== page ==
Untie the straitjacket! Set motorsport free!

6

254/5000
I think that the diffusers blown (cold and hot) and the subsequent effect coanda, despite very restrictive regulations in the aerodynamic use of the exhaust systems, were a good example of the technical gaps in the interpretation of the spirit of the norms

7

A bunch of worthless aero.
Which is what much of the $$$ in F1 is blown on.

8

I agree the 1992-93 Williams active suspension. 2 reasons convince me.

1. If the measure of superiority is the level of dominance it held to consistently win easily and by the largest margins and

2. probably more important Is that any car that allows Nigel Mansell to beat both Senna and Schumacher with ease is an amazing machine

9

I would go for a cas not mentioned here, if you allow me.
It’s the Brabham BT46B, AKA The Fan Car! Creativity at its best, or worst?

10

@hugo
Its mentioned twice in the comments section and once in the article🤔

11

Who was the team that had a sensor in the nose of the car that detected when the wire buried in the track at each car’s start box went active (when the lights went green) and automatically triggered a computer-controlled auto-start?

12

I dont recall it but it sounds Bennetonesqe.

13

Through all these revolutionary things one thing never changed….there was never much overtaking, it is not what F1 is about, F1 is about these innovations and the brains behind them, the good drivers were only competing to offered the best ride as their route to the championship. Now that the FIA has, effectively, stifled innovation and put all it’s eggs, erroneously, into the overtaking basket, F1 has become boring and the more similar the cars get the more boring it will become. Lets face it Formula Ford cars are identical and, unless you are friends/family of a driver, there isn’t much of interest is there?

14

I think the greatest innovation was when RBR cut a tiny, unslotted, tyre squirt hole in the floor of their car at Monaco. From all the hoo-hah at the time you would have thought it netted them 2 secs a lap.
Then there is the rule that was aimed at slowing down Seb. The banning of the use of different helmets every weekend. Seb really had them scratching their heads for a while.

15

No mention of the Williams Active Suspension on FW14B/FW15C that dominated in ’92/’93, then banned for ’94. Combined with ABS and TC made for a ruthless package, but it was the AS in my mind that stands out.

16

Hmm, looking at the header picture again… I’d forgot all about the front wheel covers Ferrari introduced in 2008, and BrawnGP made infamous by painting theirs neon yellow!

17

It has to be active suspension and ground-effect skirts – bring the skirts back I say, might help sorting the men out from the boys. Really F1 cars should be on the edge and brutes to drive. 17 year old kids shouldn’t be ready for F1, buts that’s a different avenue to go down another day I suppose.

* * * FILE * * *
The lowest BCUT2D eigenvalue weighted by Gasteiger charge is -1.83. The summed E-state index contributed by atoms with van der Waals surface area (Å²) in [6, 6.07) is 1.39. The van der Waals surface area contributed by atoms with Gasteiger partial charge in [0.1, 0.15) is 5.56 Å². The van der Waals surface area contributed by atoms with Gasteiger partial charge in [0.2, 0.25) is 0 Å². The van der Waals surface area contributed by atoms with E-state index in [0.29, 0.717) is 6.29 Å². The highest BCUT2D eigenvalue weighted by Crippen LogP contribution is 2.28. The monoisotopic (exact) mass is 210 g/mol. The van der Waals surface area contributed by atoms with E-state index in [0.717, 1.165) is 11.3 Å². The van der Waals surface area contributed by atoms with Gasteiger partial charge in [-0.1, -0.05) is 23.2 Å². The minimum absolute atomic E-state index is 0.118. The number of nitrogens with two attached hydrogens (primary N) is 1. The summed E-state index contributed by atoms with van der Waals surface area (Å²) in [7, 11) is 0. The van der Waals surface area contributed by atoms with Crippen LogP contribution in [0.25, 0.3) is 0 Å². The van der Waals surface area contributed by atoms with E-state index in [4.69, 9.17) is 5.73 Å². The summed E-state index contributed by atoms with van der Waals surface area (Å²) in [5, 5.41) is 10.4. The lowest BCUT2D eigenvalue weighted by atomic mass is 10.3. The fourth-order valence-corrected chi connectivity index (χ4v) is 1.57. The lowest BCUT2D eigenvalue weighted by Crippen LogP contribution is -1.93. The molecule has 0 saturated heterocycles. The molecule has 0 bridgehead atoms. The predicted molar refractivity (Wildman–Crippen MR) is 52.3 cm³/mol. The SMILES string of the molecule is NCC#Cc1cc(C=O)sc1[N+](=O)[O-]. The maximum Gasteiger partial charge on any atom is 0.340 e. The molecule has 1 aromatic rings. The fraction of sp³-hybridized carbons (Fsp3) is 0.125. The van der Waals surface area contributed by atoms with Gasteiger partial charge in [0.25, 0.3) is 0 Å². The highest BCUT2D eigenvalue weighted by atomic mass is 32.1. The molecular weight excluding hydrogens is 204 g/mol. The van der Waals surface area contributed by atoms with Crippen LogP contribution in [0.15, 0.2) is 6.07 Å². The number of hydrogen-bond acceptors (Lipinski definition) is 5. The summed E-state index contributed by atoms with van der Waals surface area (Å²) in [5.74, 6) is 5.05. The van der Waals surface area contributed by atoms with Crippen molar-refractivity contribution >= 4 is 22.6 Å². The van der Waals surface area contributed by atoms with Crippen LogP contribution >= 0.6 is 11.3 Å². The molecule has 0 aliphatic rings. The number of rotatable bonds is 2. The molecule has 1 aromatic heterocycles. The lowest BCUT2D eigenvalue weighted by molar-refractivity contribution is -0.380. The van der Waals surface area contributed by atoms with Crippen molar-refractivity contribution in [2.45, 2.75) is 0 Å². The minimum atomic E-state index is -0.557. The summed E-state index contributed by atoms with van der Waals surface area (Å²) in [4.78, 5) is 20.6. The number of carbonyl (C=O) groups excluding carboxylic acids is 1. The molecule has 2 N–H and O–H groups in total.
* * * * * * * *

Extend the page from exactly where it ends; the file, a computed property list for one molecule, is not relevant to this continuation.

18

A single central rear mirror on a pole in front of the driver
a design without wings, the whole car being one

The Colani designed Eiffelland was surely one of the most innovative looking cars. Was it a success? No, because a race has curves and the produced downforce shouldn’t only work when driving straight.
http://www.carstyling.ru/Static/SIMG/420_0_I_MC_jpg_W/resources/studio/large/1972_Colani_Eifelland_Formula_One_pre-season_02.jpg

A gas turbine, the very flat BMW 4 piston turbo, …

19

I think Red Bull’s front wing flex (~2010/11?) was a very clever design. I’m not sure whether they used the KERS electrical energy to “activate” it? Also, the Mercedes “S” duct which used a passive system to stall both the front and rear wings when DRS was in use (2011) was very clever.

20

From the list above the best reading of technical regs has got to be the double diffuser, in terms of pure innovation I have to say the F duct was outrageous in its creativity.

21
Clarks4WheelDrift

The Mercedes PU engine, recovery systems and software…

One innovation so advanced and ring-fenced that cannot be copied, matched, tweaked or banned due to complexities and massive cost…

…great innovations that leap a team ahead of everyone seem to be better if either it’s a smaller team that came up with it or the advantage lasts for a shorter time.

22

Reading through everyone’s immense engineering moments it makes me wonder why engineers would try to create rules to inhibit their talents! Surely they want to take each other on and prove themselves. I’m beginning to see why Newey has other projects.

23

the 1998 mclaren mp4/13 brake steer

24

The honda-brawn front axle with left-right lock. Cheap and simple yet the FIA killed it.

25

The torque transfer system? That was well before Brawn’s time at Honda, wasn’t it?

26

I was thinking that but not sure that’s why I hyphenated the two team names. The system was smart effective and arguably cheap (in F1 terms) there was no point in banning it except to preserve the status quo of winning teams. FIA lost status in my eyes that day.

27

I think the dual-chassis Lotus 88 could have been the best “loophole” innovation of all time, had they allowed it to race and develop. The concept was deceptively simple and would have solved the biggest problem with the ground effects cars- the need to have them run as low and as stiffly as possible to keep the tunnels sealed to the road, which beat the hell out of the drivers.

Apparently the people race the 88 in historic evens now say that it’s a lovely car to drive.

28

Mono Carbon Fibre chassis on the McLaren in early 1980’s

29

After the FIA banned EBDs, the teams still managed to claw a lot of the effect back with coanda effect exhausts..

30

the line between the loopholes and innovation gets blurred. But the EBD has to be at the top of the list. After 2010 the FIA kept trying to limit the effect w/o much luck. The bulls won everything for 4 years running.

31

Can someone explains what constitutes as a loophole versus an innovation? The way I see it, anything that isn’t written in the rules is a loophole i.e. blown diffuser by Red Bull. But I’m happy to be corrected.

32

An innovation is the introduction of new things or methods.

A loophole is something that allows one to use said new things or methods.

An FIA is something that closes said loopholes so that new things and methods are rarely introduced.